Norway Alcohol Policy a Trade Headache
The future of Norway’s state alcohol monopoly, which charges sky-high prices that make drinkers grumble, has become a political headache for the Labor Party government as it eases the nation toward free trade in Europe.
Voters of the tiny but influential Christian Democratic Party are appalled by the threat of cheap alcohol after the European Free Trade Assn. (EFTA) and the European Community (EC) link in a vast free market from Jan. 1, 1993.
And the Christian Democrats have enough swing votes in Parliament to keep EFTA-member Norway out of the so-called European Economic Area (EEA).
After months of trumpeting the virtues of free trade in the 19-nation EEA, the Labor government is stressing that it expects an exception for alcohol--partly to encourage the Christian Democrats to vote for the EEA.
Alcohol in Norway has always been political dynamite. Of only five referendums held since the country’s independence from Sweden in 1905, two have dealt with the issue.
Buying alcoholic beverages can be clinical and costly.
The state “Vinmonopolet” has a monopoly on imports and sales of all alcohol stronger than beer. It charges astronomical prices--its cheapest bottle of Scotch costs just over $40 and the cheapest wine is about $7.50.
Vinmonopolet shops have only limited hours of business. They cannot advertise, and bottles must be sold over the counter as in a pharmacy.
A right-wing Norwegian legislator wants to change all that and open a liquor store with a twist in downtown Oslo in 1993, arguing the state-run shops will be outlawed under an EEA.
“The Vinmonopolet will have to go,” said Fridtjof Frank Gundersen, a Bergen university law professor and member of Parliament for the right-wing Progress Party.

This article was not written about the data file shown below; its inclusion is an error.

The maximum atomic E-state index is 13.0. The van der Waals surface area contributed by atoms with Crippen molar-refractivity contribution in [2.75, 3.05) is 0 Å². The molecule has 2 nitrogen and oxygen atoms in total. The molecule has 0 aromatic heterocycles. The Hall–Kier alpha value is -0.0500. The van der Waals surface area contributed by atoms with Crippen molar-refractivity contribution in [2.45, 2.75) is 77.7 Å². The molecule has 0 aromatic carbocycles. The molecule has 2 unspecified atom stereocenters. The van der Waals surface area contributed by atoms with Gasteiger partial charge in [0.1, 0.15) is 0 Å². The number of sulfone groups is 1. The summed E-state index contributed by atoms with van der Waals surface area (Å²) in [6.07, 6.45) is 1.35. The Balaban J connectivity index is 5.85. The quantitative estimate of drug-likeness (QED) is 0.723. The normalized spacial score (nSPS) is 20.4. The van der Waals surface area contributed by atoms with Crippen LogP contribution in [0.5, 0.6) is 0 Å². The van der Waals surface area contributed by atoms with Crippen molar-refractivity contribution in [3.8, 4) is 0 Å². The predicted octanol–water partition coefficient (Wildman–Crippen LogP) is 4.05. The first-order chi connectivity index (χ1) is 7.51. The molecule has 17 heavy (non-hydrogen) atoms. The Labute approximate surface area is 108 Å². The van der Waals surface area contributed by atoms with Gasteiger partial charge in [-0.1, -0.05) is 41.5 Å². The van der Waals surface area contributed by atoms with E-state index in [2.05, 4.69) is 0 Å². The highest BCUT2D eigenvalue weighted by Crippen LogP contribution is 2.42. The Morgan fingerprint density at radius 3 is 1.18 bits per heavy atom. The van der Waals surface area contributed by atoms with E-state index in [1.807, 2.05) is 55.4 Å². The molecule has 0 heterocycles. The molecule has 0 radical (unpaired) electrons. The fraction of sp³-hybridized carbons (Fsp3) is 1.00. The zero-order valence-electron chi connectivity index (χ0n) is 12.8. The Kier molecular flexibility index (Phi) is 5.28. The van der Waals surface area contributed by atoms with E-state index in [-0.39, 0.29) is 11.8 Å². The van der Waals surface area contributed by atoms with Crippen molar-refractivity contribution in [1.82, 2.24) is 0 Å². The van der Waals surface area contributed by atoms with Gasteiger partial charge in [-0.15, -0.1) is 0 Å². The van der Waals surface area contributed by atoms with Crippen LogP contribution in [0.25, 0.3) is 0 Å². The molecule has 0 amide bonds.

“In my shop, people will be able to touch the bottles and we’ll have free tastings, with a different country or vintage every week,” he said.
Norwegians are among the most abstemious people in the world, and a powerful temperance movement views alcohol at the root of many illnesses, violent crime and immorality.
“It is important for us to keep the Vinmonopolet,” said Kjell Magne Bondevik, a teetotaling Lutheran priest who leads the Christian Democrats. He estimated that 10% of Norwegians don’t drink.
Labor says Norway’s tradition of using the Vinmonopolet as a key to its health and social policy overrides the demands of free trade in a wider Europe.
But opponents of the monopoly say the Vinmonopolet’s high prices foster booming smuggling and moonshine businesses.
The Vinmonopolet estimates that it sells only about half the hard liquor consumed in Norway. On the black market, a cheap bottle of smuggled Scotch costs $28.50, about half the official price.
The Christian Democrats will decide in the coming weeks whether to try to block approval of the EEA by the Norwegian Parliament. Three-quarters of the legislature’s 165 members must vote in favor of the treaty if it is to be ratified.
If the Christian Democrats’ 14 members join the 28 parliamentarians of two anti-EC parties who have said they will vote against the EEA, the measure will not pass.
Meanwhile, newspapers have run articles debating the meaning of key articles of the EC’s founding Treaty of Rome dealing with free trade and state monopolies. Article 37 says state monopolies must be “adjusted” but does not bar them.
But Gundersen said the European Court of Justice, in a 1976 ruling against an Italian state tobacco-importing monopoly, laid down a principle that trading monopolies should be abolished to avoid discrimination against other nations.
The Norwegian Foreign Ministry, however, says health dangers from tobacco--and alcohol--are now far better documented than in 1976, and a need to restrict free trade through a monopoly could be more acceptable to the current court.